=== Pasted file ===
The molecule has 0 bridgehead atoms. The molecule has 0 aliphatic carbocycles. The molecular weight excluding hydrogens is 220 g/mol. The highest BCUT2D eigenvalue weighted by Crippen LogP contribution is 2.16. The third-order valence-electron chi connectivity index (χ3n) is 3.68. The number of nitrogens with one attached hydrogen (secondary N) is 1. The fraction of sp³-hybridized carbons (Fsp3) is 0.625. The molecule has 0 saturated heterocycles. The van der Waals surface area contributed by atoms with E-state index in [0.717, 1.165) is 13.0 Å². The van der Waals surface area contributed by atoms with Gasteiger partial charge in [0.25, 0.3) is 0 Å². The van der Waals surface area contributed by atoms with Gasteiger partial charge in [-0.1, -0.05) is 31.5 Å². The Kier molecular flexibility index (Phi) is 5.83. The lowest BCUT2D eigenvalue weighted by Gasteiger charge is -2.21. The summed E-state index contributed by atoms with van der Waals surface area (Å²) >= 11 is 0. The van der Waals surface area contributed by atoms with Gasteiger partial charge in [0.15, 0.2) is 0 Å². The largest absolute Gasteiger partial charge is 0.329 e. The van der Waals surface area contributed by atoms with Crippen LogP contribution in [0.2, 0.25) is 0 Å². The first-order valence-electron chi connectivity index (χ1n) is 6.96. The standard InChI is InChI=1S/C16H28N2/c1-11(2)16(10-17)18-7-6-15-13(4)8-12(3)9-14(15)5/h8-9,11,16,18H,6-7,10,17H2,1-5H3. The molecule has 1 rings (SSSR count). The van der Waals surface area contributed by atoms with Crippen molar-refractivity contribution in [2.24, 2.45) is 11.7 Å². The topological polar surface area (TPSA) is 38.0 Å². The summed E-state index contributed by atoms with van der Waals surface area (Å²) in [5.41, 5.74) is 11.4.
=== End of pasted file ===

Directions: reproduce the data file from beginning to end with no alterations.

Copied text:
The molecule has 0 bridgehead atoms. The molecule has 0 aliphatic carbocycles. The molecular weight excluding hydrogens is 220 g/mol. The highest BCUT2D eigenvalue weighted by Crippen LogP contribution is 2.16. The third-order valence-electron chi connectivity index (χ3n) is 3.68. The number of nitrogens with one attached hydrogen (secondary N) is 1. The fraction of sp³-hybridized carbons (Fsp3) is 0.625. The molecule has 0 saturated heterocycles. The van der Waals surface area contributed by atoms with E-state index in [0.717, 1.165) is 13.0 Å². The van der Waals surface area contributed by atoms with Gasteiger partial charge in [0.25, 0.3) is 0 Å². The van der Waals surface area contributed by atoms with Gasteiger partial charge in [-0.1, -0.05) is 31.5 Å². The Kier molecular flexibility index (Phi) is 5.83. The lowest BCUT2D eigenvalue weighted by Gasteiger charge is -2.21. The summed E-state index contributed by atoms with van der Waals surface area (Å²) >= 11 is 0. The van der Waals surface area contributed by atoms with Gasteiger partial charge in [0.15, 0.2) is 0 Å². The largest absolute Gasteiger partial charge is 0.329 e. The van der Waals surface area contributed by atoms with Crippen LogP contribution in [0.2, 0.25) is 0 Å². The first-order valence-electron chi connectivity index (χ1n) is 6.96. The standard InChI is InChI=1S/C16H28N2/c1-11(2)16(10-17)18-7-6-15-13(4)8-12(3)9-14(15)5/h8-9,11,16,18H,6-7,10,17H2,1-5H3. The molecule has 1 rings (SSSR count). The van der Waals surface area contributed by atoms with Crippen molar-refractivity contribution in [2.24, 2.45) is 11.7 Å². The topological polar surface area (TPSA) is 38.0 Å². The summed E-state index contributed by atoms with van der Waals surface area (Å²) in [5.41, 5.74) is 11.4.